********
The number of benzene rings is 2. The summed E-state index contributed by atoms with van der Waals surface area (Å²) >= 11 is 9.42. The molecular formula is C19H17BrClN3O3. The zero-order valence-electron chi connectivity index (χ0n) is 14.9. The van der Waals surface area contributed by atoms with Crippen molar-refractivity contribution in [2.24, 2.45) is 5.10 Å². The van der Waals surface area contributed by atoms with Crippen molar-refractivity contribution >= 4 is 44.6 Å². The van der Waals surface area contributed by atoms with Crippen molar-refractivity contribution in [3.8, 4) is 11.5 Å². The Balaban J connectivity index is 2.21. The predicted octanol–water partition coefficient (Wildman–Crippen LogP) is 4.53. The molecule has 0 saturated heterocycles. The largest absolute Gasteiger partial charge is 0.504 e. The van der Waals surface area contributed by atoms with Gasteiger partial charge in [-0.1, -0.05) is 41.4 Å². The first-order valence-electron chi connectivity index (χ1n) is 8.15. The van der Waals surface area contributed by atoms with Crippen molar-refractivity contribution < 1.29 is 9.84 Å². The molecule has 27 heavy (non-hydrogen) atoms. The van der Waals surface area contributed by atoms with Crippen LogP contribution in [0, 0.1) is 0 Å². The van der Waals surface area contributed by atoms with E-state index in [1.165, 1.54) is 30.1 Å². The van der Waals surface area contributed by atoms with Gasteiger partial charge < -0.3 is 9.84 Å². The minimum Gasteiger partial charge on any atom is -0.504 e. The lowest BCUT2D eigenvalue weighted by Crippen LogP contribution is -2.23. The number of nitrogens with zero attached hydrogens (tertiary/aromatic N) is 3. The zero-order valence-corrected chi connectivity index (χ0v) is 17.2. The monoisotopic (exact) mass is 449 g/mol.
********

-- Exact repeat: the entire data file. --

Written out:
The number of benzene rings is 2. The summed E-state index contributed by atoms with van der Waals surface area (Å²) >= 11 is 9.42. The molecular formula is C19H17BrClN3O3. The zero-order valence-electron chi connectivity index (χ0n) is 14.9. The van der Waals surface area contributed by atoms with Crippen molar-refractivity contribution in [2.24, 2.45) is 5.10 Å². The van der Waals surface area contributed by atoms with Crippen molar-refractivity contribution >= 4 is 44.6 Å². The van der Waals surface area contributed by atoms with Crippen molar-refractivity contribution in [3.8, 4) is 11.5 Å². The Balaban J connectivity index is 2.21. The predicted octanol–water partition coefficient (Wildman–Crippen LogP) is 4.53. The molecule has 0 saturated heterocycles. The largest absolute Gasteiger partial charge is 0.504 e. The van der Waals surface area contributed by atoms with Gasteiger partial charge in [-0.1, -0.05) is 41.4 Å². The first-order valence-electron chi connectivity index (χ1n) is 8.15. The van der Waals surface area contributed by atoms with Crippen molar-refractivity contribution < 1.29 is 9.84 Å². The molecule has 27 heavy (non-hydrogen) atoms. The van der Waals surface area contributed by atoms with Crippen LogP contribution in [0, 0.1) is 0 Å². The van der Waals surface area contributed by atoms with E-state index in [1.165, 1.54) is 30.1 Å². The van der Waals surface area contributed by atoms with Gasteiger partial charge < -0.3 is 9.84 Å². The minimum Gasteiger partial charge on any atom is -0.504 e. The lowest BCUT2D eigenvalue weighted by Crippen LogP contribution is -2.23. The number of nitrogens with zero attached hydrogens (tertiary/aromatic N) is 3. The zero-order valence-corrected chi connectivity index (χ0v) is 17.2. The monoisotopic (exact) mass is 449 g/mol.